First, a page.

Philadelphia Metropolis

Share/Bookmark

Confessions of a Bathroom Slut

| Comments

By Traci Butterfield

For most of my life, I never really considered where toilet partitions come from when I go into a public restroom.  I usually was more focused on the graffiti and whether or not there was toilet paper on the roll.

But now I work for a subcontractor.  We do "miscellaneous specialties," but primarily we do toilet partitions for businesses large and small in Philadelphia and the surrounding suburbs.  I never thought I'd know so much about public bathrooms...more than any sane person needs to know, that's for sure.

Once I got involved in this business, the strangest thing happened.  I turned into a "bathroom slut" - which is the nickname we affectionately call ourselves now that we sell toilet stalls for a living. 

I find myself going into public bathrooms everywhere I go, regardless of whether I really have to go or not.  I try not to draw attention to myself as I inspect the "finished product" and sometimes I try not to look at all; but more often than not, I am so impressed with how the bathrooms have turned out that I just can't help but become mesmerized by everything I see.  Who doesn't love to see the finished product after they've slaved away to pull off their job successfully?

guardian-toilet-partitions.gifDesigning a bathroom layout is not as easy as you might think.  The architects who design the building also design the partition layouts, but it is up to us to make sure everything fits correctly.  There are ADA codes to comply with and all kinds of potential conflicts to consider - the doors can't hit the toilets or the sinks; there can't be any gaps between the pieces (which would allow others to see you while you're taking care of business), the partitions can't be too close to the toilets, and the stalls have to be wide enough for any normal-sized person to get into and out of.

Every time you go into a public bathroom and curse because you have to squeeze between the door and the toilet...someone didn't do their job well; but rest assured, it wasn't me!

Once we order the parts and pieces to make the layout work, our installers have to put the puzzle together and construct the layout in the field.  We get to see this transition on paper, but only when we go out in the real world do we get to see the finished product.

It really is embarrassing when I wander into a restaurant or sports complex or other public venue bathroom and catch myself clucking my tongue and pondering out loud why anyone would be silly enough to pick white toilet partitions when the clientele is more than likely to destroy it.

 I'll comment that the owners should look into getting new soap dispensers or fix a door swing so the stalls are all uniform.  I'll touch the panels and make mental note of whether the metal or plastic partitions would have been better for that building.  I always notice when the little metal strip (technical term: shoe) at the bottom of the support (technical term: pilaster) is missing...even though it is only there for looks anyway.  I point out to my friends that the hook on the back of the stall door was installed too high or too low, or it is crooked or doesn't match the hooks in the other stalls - as if any of them care, so long as they have a place to hang their purse!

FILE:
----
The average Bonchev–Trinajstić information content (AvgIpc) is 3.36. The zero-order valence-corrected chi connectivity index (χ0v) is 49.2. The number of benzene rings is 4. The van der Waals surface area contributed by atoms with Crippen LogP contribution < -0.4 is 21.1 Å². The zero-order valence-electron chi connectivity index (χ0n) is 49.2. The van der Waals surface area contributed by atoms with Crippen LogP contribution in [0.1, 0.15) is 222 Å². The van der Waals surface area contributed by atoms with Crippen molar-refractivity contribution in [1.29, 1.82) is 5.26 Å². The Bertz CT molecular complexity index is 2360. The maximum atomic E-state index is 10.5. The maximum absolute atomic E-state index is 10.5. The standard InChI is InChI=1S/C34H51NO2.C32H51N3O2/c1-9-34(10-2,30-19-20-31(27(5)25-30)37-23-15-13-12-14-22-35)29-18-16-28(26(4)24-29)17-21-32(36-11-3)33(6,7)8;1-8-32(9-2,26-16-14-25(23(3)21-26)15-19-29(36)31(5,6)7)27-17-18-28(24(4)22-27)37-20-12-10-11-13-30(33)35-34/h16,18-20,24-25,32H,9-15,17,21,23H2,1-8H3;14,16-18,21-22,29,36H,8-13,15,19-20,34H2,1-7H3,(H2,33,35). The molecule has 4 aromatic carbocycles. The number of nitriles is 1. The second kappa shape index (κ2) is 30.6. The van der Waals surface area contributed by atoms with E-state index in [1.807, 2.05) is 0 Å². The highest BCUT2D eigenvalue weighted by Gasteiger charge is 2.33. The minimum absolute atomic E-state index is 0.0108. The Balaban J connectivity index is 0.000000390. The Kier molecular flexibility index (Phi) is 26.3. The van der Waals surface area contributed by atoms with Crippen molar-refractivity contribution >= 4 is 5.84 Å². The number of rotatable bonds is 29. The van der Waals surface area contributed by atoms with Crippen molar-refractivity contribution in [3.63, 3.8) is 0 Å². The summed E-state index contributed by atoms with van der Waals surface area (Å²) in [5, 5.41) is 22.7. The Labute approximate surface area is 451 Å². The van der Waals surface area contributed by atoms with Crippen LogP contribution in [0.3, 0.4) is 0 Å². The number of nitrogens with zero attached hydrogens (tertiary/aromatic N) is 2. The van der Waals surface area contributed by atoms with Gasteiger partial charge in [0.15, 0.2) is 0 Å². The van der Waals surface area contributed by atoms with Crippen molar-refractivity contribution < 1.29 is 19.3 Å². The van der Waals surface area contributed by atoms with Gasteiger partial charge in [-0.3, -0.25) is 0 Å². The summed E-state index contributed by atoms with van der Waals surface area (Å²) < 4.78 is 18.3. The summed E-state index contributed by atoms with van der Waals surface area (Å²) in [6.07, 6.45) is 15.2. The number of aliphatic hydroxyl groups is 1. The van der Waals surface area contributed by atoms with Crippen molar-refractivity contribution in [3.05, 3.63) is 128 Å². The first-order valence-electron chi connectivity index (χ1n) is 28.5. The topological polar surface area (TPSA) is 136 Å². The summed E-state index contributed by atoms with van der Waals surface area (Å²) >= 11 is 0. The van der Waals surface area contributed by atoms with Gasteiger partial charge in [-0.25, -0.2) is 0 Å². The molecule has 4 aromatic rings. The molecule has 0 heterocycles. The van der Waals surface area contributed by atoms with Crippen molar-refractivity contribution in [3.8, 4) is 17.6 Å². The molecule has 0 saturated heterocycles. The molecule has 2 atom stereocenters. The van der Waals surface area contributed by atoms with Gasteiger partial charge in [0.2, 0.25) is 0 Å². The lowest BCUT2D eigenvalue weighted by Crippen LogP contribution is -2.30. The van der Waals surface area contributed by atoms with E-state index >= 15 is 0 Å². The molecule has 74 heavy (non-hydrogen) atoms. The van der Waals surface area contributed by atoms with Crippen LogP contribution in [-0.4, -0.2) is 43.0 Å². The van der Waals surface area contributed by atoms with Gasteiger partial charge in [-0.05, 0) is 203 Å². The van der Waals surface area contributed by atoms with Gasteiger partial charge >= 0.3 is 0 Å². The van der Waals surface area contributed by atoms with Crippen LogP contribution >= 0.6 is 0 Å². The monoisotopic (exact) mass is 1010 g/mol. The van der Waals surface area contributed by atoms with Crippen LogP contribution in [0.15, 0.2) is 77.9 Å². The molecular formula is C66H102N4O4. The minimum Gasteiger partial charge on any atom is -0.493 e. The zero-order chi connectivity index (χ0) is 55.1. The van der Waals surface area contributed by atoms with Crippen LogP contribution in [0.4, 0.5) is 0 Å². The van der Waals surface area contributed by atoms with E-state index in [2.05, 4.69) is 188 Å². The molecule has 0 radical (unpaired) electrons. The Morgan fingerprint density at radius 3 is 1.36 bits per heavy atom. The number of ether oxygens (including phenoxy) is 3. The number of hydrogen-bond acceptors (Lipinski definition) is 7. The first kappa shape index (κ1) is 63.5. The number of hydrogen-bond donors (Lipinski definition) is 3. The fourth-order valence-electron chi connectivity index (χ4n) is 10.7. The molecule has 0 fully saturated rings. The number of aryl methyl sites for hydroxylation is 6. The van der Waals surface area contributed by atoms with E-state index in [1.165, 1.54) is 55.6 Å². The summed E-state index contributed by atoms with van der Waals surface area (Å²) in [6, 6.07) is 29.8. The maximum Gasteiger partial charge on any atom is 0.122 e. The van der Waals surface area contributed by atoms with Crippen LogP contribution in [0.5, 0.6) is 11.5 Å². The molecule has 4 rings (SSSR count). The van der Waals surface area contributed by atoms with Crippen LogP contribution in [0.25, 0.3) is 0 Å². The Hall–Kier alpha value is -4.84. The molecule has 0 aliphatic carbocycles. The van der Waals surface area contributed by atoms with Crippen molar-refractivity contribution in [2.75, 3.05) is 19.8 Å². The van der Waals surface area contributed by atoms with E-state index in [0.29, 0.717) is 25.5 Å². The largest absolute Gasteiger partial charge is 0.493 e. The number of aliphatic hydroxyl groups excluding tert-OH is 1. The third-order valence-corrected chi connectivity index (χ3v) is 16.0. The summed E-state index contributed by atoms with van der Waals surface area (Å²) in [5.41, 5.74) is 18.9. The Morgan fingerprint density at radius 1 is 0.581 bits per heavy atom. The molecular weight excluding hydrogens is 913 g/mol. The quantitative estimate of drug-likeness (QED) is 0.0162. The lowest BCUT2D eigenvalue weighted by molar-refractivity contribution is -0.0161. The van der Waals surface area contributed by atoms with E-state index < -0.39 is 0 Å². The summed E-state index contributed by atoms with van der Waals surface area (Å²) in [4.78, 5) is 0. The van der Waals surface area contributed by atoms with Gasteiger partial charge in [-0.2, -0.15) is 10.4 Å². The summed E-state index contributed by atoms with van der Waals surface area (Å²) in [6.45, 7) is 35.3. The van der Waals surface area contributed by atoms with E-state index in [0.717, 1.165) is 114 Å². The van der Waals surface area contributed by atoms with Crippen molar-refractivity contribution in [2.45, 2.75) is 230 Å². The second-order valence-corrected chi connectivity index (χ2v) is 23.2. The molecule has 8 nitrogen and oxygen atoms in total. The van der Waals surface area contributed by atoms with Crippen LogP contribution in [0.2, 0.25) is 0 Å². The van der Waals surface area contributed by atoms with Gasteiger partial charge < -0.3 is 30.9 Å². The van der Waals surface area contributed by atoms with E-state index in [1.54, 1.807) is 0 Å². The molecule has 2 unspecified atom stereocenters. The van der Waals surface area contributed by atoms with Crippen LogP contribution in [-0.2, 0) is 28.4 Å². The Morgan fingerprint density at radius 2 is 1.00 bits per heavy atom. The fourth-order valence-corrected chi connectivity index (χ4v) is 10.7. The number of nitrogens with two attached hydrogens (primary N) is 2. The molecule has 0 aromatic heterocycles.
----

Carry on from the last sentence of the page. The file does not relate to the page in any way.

Once, I thought I was alone in a McDonald's bathroom so I actually knelt down to get a closer look at the door latch, just so that I could read the manufacturer's name.  To my horror, the door opened and in walked a woman who was actually in the bathroom for a reason.  The confused look on her face was enough to make me bound to my feet, laughing nervously, and trying to explain that "I sell these for a living...I just wanted to see who made the material."  I promptly darted out of the bathroom and out of the McDonald's.  That was a low point for me. 

Even more humiliating are the constant eye-rolls I get from my friends while we're driving down the highway and we pass buildings I recognize.  Rather than telling a funny anecdote or relaying an experience I proudly declare "hey - we did those bathrooms!"

In this day and age, it seems to be customary for friends to share their company discount or donate samples of new products they are selling or contribute useful knowledge they've learned from their career path.  I can't do any of that.  On occasion, I'll befriend the owner of a small restaurant or bar who desperately needs a piece of hardware - a lock or a hook or a toilet paper holder - and I've bartered shamelessly for a gift certificate or promised discount.  Once I made a customer so happy, he treated me and nine of my friends as VIP's at his bar and we didn't pay for a single drink all night.

I figure it could be worse...I could sell port-o-potties, or clean port-o-potties for a living.  Instead, I proudly acknowledge that I am a bathroom slut and gladly take credit for this obscure art form that pays my bills.

 

blog comments powered by Disqus
Site by MartinKelley.com